Hot Water Heaters: Gas, Solar, Electric or Heat Pump?
Which is right for you? Learn the pros and cons of solar, electric, heat pump and gas hot water systems.
Whether you're concerned about carbon emissions or simply want to lower your electricity bill, it's in every household's best interests to choose a hot water system wisely.
Unfortunately, not everyone has the luxury of choice. New home buyers often inherit the previous owner's choice, for better or worse. Meanwhile, those who need urgent hot water replacement will understandably want to rush the decision.
That said, water usage can consume up to one third of a household's ongoing power costs, so those who take the time and do the research will find themselves saving money and reducing their carbon footprint for years to come.
Which hot water system do you use?
Electric Hot Water
This was once the default choice, and remains in many households to this day. While they do the job, and are generally very reliable in terms of day-to-day use, they're far from energy- or cost-efficient. While relatively cheap up-front, ongoing expenditure can make this a financial drain over time.
If you own an electric water heating unit, the best way to offset expenses is to only draw on the power supply at off-peak hours. (Source: How to Choose a Hot Water System.)
Anusorn P Nachol, FreeDigitalPhotos.net
Solar Hot Water Units
This is, hand down, the most energy efficient option, and the best choice for homeowners with long-term savings in mind. However, it's not perfect for everybody. Ultimately, it comes down to the following questions:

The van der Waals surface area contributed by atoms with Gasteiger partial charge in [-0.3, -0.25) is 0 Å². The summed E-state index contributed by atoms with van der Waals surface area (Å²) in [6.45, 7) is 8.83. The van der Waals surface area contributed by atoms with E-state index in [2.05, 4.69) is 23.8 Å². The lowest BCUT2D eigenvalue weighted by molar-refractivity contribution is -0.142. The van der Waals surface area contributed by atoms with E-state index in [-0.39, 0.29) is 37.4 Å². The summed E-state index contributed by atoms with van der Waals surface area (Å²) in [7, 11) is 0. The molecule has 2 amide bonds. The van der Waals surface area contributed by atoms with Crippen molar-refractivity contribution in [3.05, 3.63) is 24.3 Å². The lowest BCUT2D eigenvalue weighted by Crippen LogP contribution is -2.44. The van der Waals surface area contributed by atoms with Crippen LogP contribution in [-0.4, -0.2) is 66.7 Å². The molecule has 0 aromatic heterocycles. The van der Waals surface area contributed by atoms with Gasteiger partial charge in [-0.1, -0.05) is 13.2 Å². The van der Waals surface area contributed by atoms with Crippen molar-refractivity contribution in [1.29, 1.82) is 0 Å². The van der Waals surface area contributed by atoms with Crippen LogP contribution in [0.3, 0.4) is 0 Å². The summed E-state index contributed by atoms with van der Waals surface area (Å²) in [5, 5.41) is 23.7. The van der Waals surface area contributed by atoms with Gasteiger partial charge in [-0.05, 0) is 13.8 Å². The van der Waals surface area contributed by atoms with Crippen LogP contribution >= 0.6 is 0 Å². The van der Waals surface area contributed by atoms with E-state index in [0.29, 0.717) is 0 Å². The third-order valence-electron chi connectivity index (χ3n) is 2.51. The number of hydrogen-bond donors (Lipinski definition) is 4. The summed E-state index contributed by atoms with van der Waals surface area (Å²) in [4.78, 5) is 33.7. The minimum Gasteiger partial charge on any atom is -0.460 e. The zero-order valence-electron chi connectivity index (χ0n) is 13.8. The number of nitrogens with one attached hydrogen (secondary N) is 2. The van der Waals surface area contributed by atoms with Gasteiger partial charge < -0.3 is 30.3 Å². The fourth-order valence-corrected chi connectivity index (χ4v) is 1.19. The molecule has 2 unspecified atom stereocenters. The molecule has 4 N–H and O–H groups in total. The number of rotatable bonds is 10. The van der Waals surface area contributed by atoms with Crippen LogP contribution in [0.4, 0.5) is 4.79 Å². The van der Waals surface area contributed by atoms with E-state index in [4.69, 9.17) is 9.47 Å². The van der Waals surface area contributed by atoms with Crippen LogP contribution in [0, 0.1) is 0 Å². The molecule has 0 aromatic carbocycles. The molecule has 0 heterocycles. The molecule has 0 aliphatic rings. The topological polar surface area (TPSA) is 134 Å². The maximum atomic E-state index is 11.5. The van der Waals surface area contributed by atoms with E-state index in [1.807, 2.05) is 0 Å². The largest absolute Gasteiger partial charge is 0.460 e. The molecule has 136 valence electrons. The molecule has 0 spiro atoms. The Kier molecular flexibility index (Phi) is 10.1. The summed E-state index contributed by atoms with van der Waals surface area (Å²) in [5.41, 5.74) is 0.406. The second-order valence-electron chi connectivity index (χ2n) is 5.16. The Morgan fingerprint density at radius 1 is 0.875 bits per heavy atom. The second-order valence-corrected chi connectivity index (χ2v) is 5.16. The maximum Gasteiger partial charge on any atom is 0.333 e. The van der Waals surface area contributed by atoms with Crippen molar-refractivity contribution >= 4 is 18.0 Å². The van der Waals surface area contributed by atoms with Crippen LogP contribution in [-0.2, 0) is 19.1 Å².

- Can I afford the up-front cost?
- Do I have the space, property or permission to install solar panels?
- Does my area get enough direct sunlight?
It can take a few years before the initial investment starts to pay for itself. However, government or local council rebates might exist in your area, making the decision much easier.
Of course, direct sunlight isn't always guaranteed, and supply won't always meet demand. As such, solar power should ideally be "boosted" by another power method. Gas boosted solar systems are widely considered among the more efficient combinations.
Gas Hot Water
According to Hot Water Systems Brisbane, this is the the best practical option when solar power isn't possible. Gas will meet high demand and keep ongoing expenses low, making it ideal for large families and shared accommodation.
This can take two forms:
- Natural gas - sent straight to the home via pipes.
- Pre-purchased LPG tanks - less economical, but often the best viable choice for rural locations.
Every home is unique, so ask your local gas fitter for a consultation to decide whether or not this is the best choice for your home.
This fascinating power method is easiest to describe as a "reverse refrigerator". Just as a fridge pumps heat inside heat out to keep food cool, a heat pump will pull outside heat in to keep water warm.
As such, this is realistically only for hot environments and areas without easy access to natural gas or solar power.
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